Mr. Miller’s films also kept pace with new styles of skiing and innovations in the sport over the decades. In 1954 he filmed Stein Eriksen performing a front flip on skis, one of the earliest examples of what would become known as freestyle skiing. In 1985 he released “Steep and Deep,” a film that featured a fresh generation of extreme skiers who launched from cliffs and performed tricks and showed how far freestyle skiing had come in three decades.
Born on Oct. 15, 1924, in Hollywood, Mr. Miller was the youngest of three children. His father, Albert, was a radio actor, and his mother, Elena, sewed quilts for the Works Progress Administration during the Depression.
Mr. Miller learned to ski as a Boy Scout on trips to the San Gabriel Mountains, north of Los Angeles. In 1942 he enrolled in a naval officers’ training program at the University of Southern California, where he studied astrophysics. He left the university to serve in the Pacific during World War II. Discharged in 1946, he bought his first movie camera with a $100 Navy bonus and set off for the mountains.
In 1989 Mr. Miller sold Warren Miller Entertainment — including his archives and the rights to his voice and name — to his son Kurt and a partner. He continued to narrate films until 2005 as the company changed hands again, first to Time Warner in 2002, then to the Bonnier Corporation, a Swedish publisher. Active Interest Media acquired the company in 2013.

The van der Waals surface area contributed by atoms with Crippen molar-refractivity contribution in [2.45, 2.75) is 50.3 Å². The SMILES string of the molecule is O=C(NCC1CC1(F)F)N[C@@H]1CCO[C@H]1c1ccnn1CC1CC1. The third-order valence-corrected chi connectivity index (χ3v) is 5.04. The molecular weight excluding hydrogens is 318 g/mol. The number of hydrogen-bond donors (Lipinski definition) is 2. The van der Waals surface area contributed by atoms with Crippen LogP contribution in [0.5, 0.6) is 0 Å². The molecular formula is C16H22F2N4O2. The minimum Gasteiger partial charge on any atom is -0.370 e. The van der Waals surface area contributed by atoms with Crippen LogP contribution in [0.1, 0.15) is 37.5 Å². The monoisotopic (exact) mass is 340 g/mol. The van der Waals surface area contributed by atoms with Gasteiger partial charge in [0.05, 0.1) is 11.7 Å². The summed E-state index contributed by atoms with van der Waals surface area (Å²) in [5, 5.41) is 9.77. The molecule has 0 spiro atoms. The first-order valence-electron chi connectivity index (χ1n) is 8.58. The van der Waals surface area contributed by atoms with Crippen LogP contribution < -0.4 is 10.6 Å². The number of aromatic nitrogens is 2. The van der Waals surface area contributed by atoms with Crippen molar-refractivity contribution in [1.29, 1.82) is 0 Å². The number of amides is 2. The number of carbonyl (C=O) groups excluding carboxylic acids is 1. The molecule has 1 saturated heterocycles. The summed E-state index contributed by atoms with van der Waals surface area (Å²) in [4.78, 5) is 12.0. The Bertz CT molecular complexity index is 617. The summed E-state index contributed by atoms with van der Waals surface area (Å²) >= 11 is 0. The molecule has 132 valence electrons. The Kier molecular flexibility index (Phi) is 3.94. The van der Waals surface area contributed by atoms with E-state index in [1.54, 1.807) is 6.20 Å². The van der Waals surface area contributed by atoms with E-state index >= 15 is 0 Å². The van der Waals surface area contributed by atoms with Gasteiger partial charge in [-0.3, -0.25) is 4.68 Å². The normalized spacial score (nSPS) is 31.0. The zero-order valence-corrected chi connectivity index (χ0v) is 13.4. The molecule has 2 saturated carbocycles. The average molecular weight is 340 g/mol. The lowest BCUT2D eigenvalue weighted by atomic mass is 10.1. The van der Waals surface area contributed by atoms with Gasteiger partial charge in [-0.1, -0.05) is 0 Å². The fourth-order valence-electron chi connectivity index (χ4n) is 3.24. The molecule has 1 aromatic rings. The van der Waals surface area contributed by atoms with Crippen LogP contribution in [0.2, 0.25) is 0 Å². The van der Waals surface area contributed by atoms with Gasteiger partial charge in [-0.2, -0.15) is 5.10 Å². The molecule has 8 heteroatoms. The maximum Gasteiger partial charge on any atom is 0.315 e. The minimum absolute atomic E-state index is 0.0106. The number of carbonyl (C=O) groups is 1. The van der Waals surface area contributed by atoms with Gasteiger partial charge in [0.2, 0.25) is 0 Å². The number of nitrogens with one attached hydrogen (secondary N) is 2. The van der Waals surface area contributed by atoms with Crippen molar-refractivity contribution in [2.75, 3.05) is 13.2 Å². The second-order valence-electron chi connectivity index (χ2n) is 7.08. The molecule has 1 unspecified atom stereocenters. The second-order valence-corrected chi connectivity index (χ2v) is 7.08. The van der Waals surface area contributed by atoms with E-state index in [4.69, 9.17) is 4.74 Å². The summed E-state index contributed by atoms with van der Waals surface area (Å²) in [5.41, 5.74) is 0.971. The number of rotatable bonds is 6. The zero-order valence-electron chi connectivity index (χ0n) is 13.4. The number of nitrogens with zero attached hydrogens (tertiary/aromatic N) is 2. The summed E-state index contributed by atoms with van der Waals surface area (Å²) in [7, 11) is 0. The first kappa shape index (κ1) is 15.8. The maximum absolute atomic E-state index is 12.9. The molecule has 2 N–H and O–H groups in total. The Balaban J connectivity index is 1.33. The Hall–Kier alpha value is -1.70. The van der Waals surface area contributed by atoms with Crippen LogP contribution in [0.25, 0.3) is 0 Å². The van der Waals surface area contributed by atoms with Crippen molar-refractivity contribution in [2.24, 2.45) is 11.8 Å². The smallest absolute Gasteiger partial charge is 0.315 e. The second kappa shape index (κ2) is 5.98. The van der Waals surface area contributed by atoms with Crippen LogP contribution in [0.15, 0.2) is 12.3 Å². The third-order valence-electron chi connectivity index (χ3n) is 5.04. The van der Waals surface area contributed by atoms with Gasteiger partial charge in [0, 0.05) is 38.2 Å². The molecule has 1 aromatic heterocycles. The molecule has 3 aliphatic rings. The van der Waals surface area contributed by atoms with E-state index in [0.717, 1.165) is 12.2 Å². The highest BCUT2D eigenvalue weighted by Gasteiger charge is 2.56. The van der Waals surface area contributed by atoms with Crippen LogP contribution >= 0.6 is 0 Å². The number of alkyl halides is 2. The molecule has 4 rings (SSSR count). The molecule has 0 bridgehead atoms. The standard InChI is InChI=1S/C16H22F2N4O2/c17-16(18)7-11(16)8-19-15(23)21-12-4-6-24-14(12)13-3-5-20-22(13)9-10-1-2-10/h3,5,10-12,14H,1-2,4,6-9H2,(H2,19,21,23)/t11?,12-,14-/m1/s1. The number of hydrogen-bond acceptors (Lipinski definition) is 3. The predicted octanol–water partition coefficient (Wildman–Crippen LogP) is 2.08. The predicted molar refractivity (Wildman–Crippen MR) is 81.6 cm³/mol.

In September 2009, Warren Miller Entertainment sued a Colorado production company for copyright infringement after Mr. Miller narrated one of its films, arguing that he had relinquished the right to use his name and voice in other ski films when he sold the company. Mr. Miller, in turn, filed a motion to intervene, essentially asking that the Miller company sue him instead. A year later, an arbitration panel determined that Mr. Miller’s appearance in the film did not cause harm to the company and that Mr. Miller was free to use his own name, likeness, voice and brand in anything outside of ski movies.
In 2016 he returned to narrate a section of a Warren Miller Entertainment film, “Here, There & Everywhere,” featuring the skier Ingrid Backstrom and the rider Jeremy Jones.
In addition to his son Kurt, Mr. Miller is survived by his wife of 30 years, Laurie; another son, Scott; a daughter, Chris Lucero; a stepson, Colin Kaufmann; and five grandchildren.
Mr. Miller continued to write a weekly column about the outdoors for several small newspapers in the West and served as honorary director of skiing at the Yellowstone Club in Big Sky, Mont., an exclusive enclave whose members have included Bill Gates and former Vice President Dan Quayle.
In a 2008 speech, Mr. Miller summed up with uncharacteristic seriousness what had led him — as well as ski bums and heads of state and corporations — to head for the mountains.
“It’s our search for freedom, ” he said. “It’s what it’s all about — man’s instinctive search for freedom.”